Kai Ora Honey is a Māori family-owned business founded by descendants of Ngāti Kurī and Te Rarawa iwi (tribes) in Te Tai Tokerau (Far North) New Zealand. With generations of bee-keeping knowledge, the enterprise sustainably harvests and extracts natural properties from New Zealand’s Nātive Forest to produce a range of wellness products. Over the last decade, Kai Ora Honey has increasingly relied on digital technologies to reach more customers, increase profits and enter new foreign markets.
Blanche Morrogh is one of six siblings who started the Kai Ora Honey business after the death of their father. She now leads the company as CEO and aims to build upon the vision of her late grandmother Saana Waitai Murray and father Rapine Murray to maximize the inclusion of heritage, culture, social, environmental and economic influences in every aspect of the business.
Māori are the tangata whenua (the Indigenous people) of New Zealand, whose ancestors sailed from East Polynesia more than 1000 years ago to arrive in mainland Aotearoa. Today,16.5 percent of New Zealanders identify as Māori.
From an initial 20 hives, the family business now operates 2,000 beehives to produce some of New Zealand’s highest active Mānuka honey, known within the Māori community for it’s health and healing properties.
“Our mission has always been to share the gift of Mānuka honey, but now it’s sharing the gift of Mānuka with the world,” Blanche explained.
The business ships its collection of Mānuka honey and other natural and organic handmade skincare products to customers in New Zealand, Australia, Romania, Hong Kong, Japan, and other new markets, including the United States.
Blanche noted that they “use social media as one of our main platforms” to connect with new markets. “Social media is actually how we started talking to our new distributor in Houston, Texas,” she said.
The team at Kai Ora Honey uses a collection of social media platforms, including LinkedIn, Facebook, Instagram, Twitter, Pinterest, YouTube and most recently TikTok, to expand their reach and share knowledge about their culture and products.
“From a business perspective, it’s very important to us that our culture is represented and embodied in everything that we do, from our name to our branding. The way that it looks, the way that it feels, when people get to experience New Zealand from a Māori perspective they are experiencing it authentically,” she noted.
The family behind Kai Ora Honey come from a long line of farmers, with 16 years in the honey industry. In 2008, they felt the demand for their honey grow and were presented with an opportunity to work with their first international market.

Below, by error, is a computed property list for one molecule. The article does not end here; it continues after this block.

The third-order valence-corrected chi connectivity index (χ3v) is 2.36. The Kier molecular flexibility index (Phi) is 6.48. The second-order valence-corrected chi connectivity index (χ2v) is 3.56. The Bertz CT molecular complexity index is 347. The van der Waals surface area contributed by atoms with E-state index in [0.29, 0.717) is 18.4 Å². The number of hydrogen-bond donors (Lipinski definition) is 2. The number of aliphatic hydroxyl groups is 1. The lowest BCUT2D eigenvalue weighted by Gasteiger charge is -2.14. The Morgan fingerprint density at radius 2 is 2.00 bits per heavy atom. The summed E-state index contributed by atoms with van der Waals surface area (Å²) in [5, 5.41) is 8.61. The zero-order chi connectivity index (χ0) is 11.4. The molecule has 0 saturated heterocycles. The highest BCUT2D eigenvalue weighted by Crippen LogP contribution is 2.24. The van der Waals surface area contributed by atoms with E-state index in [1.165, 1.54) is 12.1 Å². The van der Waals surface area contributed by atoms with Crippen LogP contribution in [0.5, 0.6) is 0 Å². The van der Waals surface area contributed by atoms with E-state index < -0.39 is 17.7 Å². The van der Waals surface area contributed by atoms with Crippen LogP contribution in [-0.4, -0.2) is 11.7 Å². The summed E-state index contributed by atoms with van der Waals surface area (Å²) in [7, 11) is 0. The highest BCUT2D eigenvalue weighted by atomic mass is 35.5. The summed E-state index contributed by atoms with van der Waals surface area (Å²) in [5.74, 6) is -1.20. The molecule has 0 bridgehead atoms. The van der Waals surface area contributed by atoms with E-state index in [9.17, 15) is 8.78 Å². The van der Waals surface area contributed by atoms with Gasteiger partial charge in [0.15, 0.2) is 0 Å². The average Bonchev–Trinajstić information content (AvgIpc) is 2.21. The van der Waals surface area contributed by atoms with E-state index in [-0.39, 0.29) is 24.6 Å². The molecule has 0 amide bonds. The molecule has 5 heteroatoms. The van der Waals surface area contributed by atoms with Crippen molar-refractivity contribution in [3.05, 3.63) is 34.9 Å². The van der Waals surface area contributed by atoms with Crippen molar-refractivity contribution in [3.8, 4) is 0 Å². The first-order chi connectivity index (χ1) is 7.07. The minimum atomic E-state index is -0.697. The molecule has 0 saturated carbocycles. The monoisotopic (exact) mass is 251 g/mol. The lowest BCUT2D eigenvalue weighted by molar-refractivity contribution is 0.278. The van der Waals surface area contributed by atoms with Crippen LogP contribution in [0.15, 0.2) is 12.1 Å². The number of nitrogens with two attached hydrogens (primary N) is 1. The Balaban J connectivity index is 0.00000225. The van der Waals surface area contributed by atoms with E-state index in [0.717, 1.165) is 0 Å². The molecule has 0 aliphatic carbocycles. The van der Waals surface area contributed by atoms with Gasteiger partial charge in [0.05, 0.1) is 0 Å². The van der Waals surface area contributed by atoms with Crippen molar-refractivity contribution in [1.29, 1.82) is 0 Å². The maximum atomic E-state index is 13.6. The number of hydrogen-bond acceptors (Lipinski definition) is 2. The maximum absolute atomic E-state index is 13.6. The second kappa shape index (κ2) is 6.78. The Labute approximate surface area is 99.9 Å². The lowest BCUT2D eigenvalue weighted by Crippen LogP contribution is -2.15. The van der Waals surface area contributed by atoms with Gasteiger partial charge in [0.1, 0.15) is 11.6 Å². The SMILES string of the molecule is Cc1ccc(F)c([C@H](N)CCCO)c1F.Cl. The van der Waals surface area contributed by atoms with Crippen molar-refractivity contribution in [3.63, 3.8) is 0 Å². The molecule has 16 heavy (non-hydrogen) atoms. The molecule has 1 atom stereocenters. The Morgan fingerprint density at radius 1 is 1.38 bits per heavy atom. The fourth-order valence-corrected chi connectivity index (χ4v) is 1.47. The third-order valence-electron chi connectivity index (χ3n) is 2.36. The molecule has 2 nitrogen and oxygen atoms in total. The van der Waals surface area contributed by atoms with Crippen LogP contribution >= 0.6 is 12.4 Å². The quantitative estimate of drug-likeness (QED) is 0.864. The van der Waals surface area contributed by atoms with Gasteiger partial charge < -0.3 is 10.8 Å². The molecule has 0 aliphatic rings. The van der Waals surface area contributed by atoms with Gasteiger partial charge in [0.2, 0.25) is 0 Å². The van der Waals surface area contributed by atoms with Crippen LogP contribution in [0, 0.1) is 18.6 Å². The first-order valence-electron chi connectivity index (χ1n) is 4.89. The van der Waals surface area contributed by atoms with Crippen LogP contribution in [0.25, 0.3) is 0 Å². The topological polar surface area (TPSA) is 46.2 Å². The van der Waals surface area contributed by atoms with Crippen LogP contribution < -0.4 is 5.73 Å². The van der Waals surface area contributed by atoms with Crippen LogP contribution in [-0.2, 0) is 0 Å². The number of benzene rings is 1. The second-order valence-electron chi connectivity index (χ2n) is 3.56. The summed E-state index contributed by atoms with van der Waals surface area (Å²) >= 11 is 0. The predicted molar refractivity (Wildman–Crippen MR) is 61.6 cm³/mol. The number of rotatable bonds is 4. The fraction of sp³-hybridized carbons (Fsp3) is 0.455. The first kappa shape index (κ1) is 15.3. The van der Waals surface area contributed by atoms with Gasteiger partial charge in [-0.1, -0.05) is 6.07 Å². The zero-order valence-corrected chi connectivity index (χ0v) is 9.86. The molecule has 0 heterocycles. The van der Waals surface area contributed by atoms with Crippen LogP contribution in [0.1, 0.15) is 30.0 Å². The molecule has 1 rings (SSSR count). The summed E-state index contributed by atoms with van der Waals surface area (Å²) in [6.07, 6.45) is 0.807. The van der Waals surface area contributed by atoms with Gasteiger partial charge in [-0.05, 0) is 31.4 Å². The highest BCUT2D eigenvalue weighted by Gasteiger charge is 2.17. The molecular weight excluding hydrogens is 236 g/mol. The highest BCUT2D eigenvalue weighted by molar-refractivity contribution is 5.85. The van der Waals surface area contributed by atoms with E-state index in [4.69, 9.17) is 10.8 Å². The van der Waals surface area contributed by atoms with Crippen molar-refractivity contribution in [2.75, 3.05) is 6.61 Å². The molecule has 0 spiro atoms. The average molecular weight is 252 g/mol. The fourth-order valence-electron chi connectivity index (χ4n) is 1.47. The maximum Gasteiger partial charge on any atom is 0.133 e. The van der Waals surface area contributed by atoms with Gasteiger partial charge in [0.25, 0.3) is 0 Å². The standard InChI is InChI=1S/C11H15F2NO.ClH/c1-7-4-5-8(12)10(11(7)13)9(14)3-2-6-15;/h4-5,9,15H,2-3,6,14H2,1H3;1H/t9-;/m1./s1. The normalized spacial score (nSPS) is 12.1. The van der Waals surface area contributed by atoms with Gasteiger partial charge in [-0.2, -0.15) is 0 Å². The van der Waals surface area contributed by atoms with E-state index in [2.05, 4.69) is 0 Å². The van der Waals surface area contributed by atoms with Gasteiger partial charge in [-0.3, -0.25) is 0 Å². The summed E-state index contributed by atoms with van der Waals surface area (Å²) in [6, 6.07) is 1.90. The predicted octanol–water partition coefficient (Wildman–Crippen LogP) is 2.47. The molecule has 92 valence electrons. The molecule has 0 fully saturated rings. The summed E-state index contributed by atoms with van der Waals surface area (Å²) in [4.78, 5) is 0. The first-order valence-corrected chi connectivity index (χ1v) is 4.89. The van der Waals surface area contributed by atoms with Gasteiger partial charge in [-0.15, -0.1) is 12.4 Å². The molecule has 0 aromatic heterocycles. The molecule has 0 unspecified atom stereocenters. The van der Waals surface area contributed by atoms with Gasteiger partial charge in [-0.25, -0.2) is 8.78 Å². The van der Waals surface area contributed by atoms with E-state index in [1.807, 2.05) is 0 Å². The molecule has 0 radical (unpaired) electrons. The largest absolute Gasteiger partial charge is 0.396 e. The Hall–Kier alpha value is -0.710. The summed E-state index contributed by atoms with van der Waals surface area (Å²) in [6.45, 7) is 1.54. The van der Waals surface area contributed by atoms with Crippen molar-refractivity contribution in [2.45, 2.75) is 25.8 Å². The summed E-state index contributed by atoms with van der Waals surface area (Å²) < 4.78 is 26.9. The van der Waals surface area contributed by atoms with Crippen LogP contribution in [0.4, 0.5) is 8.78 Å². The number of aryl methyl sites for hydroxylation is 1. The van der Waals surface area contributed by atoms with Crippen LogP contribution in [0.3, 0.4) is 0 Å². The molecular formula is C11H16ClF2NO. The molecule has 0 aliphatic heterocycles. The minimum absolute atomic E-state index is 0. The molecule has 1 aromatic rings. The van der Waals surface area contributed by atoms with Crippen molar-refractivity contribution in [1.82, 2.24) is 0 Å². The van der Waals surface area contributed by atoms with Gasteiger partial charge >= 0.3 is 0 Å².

“Entering the market in Japan was what really kicked us off. They’ve been our fastest growing country ever since in the nine years that we’ve been working with them. And it just really spiraled out of control from there,” she explains.
In addition to entering new markets, in recent years Kai Ora Honey has been focused on research and development (R&D) around the medicinal properties of Mānuka. Blanche notes that the plant stems have intrinsically been part of Māori lives for generations.
“We are moving into the R&D space and developing new products to continue strengthening the export channels that we’ve developed over the last 16 years,” she shared.
Digital tools such as social media and e-commerce platforms allow the business to expand their reach and share knowledge about Māori culture globally.
“We use Facebook to build our community and help people understand our products, understand our business and get to know who we are — the people behind the brand,” Blanche said. “For us, Instagram is about building brand recognition and having a way for people to quickly come and see us and give us a quick order. And then if they want to know more, they usually go to our Facebook page.”
“We are always sharing stories that are happening around us, not just things about honey. It’s really about building a community here in Northland, in New Zealand, and with the rest of the world.”
As a business based in a small rural area, Blanche notes one of the biggest challenges is digital infrastructure. She observed that only recently, after years of pursuing funding and support has the region started to receive assistance to build digital capacity. “The hardest part is that people don’t realize the amount of time, effort and money it takes to translate into one customer,” she shared. “Working with governments to get funding for digital skills and capacity building has been a huge obstacle and it’s probably the same challenge that all businesses in rural areas are dealing with.”
Blanche is currently participating in an APEC pilot project, “Growing Indigenous Businesses Through Trade (GrIT),” to help First Nations businesses enhance their capacity to trade. The initiative, funded by the Australian Government, focuses on practical elements of trading across borders, including regulations, cross-border finance and logistics, and market localization.
Blanche urges more governments to consider similar, more widely available training programs in addition to funding opportunities.